Supplement recalls — instances when the FDA posts a public notice asking the companies who make these allegedly healthy powders and pills — are not rare occurrences. Most of the time they are not the result of bacteria, however. Instead, the vast majority of recalled supplements contain pharmaceutical drugs. The drugs are almost never listed on the product labels, and they have often been banned by the FDA.
A study of product recalls published in 2013 in the Journal of the American Medical Association found that of the 274 supplements recalled by the FDA between 2009 and 2012, all contained banned drugs. A 2014 report found that more than two-thirds of the supplements purchased six months after being recalled still contained banned drugs.
Ask Steven Tave, the director of the office of dietary supplement programs at the FDA, why the agency isn’t stopping more similar situations, and he’ll give a simple answer: “We’re doing the best we can.”
In 1994, Congress passed a controversial law called the Dietary Supplement Health and Education Act. Tave said that before DSHEA passed, the FDA was starting to regulate supplements more stringently, the way it does pharmaceutical drugs, but getting “pushback from the industry.” The law forced the agency to be more lenient.
Before a new drug can be sold, the company making it has to apply for FDA approval, and the agency has to conclude that the drug is safe and does what it claims to do.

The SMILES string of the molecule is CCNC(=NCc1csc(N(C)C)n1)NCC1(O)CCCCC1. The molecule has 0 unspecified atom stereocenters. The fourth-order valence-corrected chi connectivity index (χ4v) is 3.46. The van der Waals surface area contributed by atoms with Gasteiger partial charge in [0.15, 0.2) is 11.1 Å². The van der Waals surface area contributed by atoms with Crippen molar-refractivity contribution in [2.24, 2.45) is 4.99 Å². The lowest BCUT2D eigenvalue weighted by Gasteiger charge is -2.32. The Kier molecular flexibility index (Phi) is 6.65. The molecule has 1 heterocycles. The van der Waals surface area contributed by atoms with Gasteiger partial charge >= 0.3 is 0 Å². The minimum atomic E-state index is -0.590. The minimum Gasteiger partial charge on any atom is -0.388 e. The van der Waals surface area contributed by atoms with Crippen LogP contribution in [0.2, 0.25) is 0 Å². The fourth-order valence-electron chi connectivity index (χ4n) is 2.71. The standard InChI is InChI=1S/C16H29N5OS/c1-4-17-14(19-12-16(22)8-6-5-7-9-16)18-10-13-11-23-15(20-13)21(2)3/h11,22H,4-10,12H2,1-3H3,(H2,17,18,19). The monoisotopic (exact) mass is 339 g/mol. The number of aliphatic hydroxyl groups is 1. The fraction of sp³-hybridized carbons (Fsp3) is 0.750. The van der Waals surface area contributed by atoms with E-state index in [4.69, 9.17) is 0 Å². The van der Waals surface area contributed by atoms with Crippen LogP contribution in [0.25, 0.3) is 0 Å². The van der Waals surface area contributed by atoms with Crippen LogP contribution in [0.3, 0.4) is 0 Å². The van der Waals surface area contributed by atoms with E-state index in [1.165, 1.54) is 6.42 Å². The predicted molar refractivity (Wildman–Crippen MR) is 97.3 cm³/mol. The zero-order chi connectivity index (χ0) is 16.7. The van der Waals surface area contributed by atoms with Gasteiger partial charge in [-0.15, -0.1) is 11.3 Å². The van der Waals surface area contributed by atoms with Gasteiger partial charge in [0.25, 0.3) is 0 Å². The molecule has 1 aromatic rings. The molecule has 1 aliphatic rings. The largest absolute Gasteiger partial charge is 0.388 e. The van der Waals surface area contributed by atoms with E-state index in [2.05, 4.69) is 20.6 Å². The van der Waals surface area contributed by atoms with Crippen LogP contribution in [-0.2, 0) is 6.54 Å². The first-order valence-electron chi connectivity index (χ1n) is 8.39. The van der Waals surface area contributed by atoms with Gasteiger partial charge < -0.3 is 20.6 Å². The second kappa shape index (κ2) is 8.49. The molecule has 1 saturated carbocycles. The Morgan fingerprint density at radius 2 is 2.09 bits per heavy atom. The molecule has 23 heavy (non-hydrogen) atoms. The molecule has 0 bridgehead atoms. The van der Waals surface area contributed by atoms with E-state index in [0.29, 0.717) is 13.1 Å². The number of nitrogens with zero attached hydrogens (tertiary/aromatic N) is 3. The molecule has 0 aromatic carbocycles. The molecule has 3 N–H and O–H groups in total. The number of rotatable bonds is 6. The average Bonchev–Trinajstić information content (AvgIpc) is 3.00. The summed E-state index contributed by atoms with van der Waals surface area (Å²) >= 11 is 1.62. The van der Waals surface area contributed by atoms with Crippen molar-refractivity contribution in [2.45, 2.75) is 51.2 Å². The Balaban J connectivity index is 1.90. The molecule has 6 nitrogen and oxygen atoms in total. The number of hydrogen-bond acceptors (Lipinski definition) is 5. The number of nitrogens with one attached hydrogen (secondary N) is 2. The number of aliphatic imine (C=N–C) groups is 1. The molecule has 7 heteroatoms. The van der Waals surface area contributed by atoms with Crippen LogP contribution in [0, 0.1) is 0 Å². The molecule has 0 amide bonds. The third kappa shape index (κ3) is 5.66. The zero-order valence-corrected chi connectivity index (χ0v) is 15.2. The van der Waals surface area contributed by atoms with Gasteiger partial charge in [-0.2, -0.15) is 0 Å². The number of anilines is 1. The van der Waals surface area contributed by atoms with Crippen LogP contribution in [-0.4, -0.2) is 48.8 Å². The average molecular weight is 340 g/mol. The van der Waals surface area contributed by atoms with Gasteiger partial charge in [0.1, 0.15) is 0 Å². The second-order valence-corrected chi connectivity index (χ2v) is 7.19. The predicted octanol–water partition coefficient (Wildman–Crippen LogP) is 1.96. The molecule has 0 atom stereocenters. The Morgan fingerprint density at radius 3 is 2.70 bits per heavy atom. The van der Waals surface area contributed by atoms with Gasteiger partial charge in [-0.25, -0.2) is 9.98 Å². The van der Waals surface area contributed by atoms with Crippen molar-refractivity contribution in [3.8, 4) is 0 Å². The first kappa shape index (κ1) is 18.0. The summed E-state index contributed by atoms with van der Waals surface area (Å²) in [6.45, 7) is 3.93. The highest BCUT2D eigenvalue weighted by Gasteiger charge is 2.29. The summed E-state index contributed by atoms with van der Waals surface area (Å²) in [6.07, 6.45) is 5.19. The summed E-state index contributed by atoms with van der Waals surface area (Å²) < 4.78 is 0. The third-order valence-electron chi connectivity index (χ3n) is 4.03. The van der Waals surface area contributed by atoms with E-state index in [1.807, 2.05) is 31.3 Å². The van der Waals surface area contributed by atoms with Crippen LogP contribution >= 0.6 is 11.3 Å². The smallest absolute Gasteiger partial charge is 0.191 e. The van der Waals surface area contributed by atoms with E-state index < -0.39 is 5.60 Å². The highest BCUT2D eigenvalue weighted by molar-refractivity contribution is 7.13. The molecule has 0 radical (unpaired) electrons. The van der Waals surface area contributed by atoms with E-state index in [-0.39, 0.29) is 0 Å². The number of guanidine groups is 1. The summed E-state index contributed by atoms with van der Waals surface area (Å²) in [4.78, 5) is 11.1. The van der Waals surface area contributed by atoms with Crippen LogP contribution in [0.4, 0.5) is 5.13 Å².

“So if the drug says, you know, ‘used to treat cancer,’ then the agency’s reviewers are going to look at it and make a determination that there’s evidence that it does treat cancer,” Tave told Business Insider.
The agency can review products that add new dietary ingredients when it gets a notification, Tave said, but it doesn’t “have the authority to stop anything from going to market.”
When DSHEA was passed, Tave said, the bill still made sense. In 1994, about 600 supplement companies were producing about 4,000 products for a total revenue of about $4 billion. But that market has since ballooned — today, close to 6,000 companies pump out about 75,000 products.
“We’re regulating that with 26 people and a budget of $5 million,” Tave said.
“The products we see today have gone way beyond that sort of core group that they were in 1994,” said Tave. “Now they’re promoted for all sorts of things — some are long term, some are short term, some are chemicals no one’s ever seen before. It’s a much different universe than it was at the time.”
S. Bryn Austin, a professor of behavioral sciences at the Harvard T.H. Chan School of Public Health, told Business Insider that there are three categories of supplements that consumers should be particularly wary of. Those include formulas marketed for physical enhancement, weight loss, and sexual performance.
“Some of these companies won’t identify ingredients that they purposefully put in the products,” said Austin. “Some weight-loss drugs, for example, that have been pulled from the market — we can still find these in the bottle even though they don’t put it on the label.”
Tave’s 26-person team, the only government employees looking into these issues, didn’t even have a dedicated office until about a year and a half ago.
“We’re pretty sure were not aware of everything that’s out there, but we do what we can,” he said. “All we can do is enforce the law.”
Removing a supplement from store shelves comes down to documented emergency-room visits and calls to poison-control centers. Only when a supplement is reported to be unsafe as a result of one of these “adverse events,” as the FDA calls them, is the agency compelled to act.
“Most of the time, we don’t know a product is on the market until we see something bad about it from an adverse-event report. It’s a very different regime from when we know everything is out there and we know what’s in it,” Tave said, adding: “We don’t want to be reactive. We want to be proactive. But we can’t be.”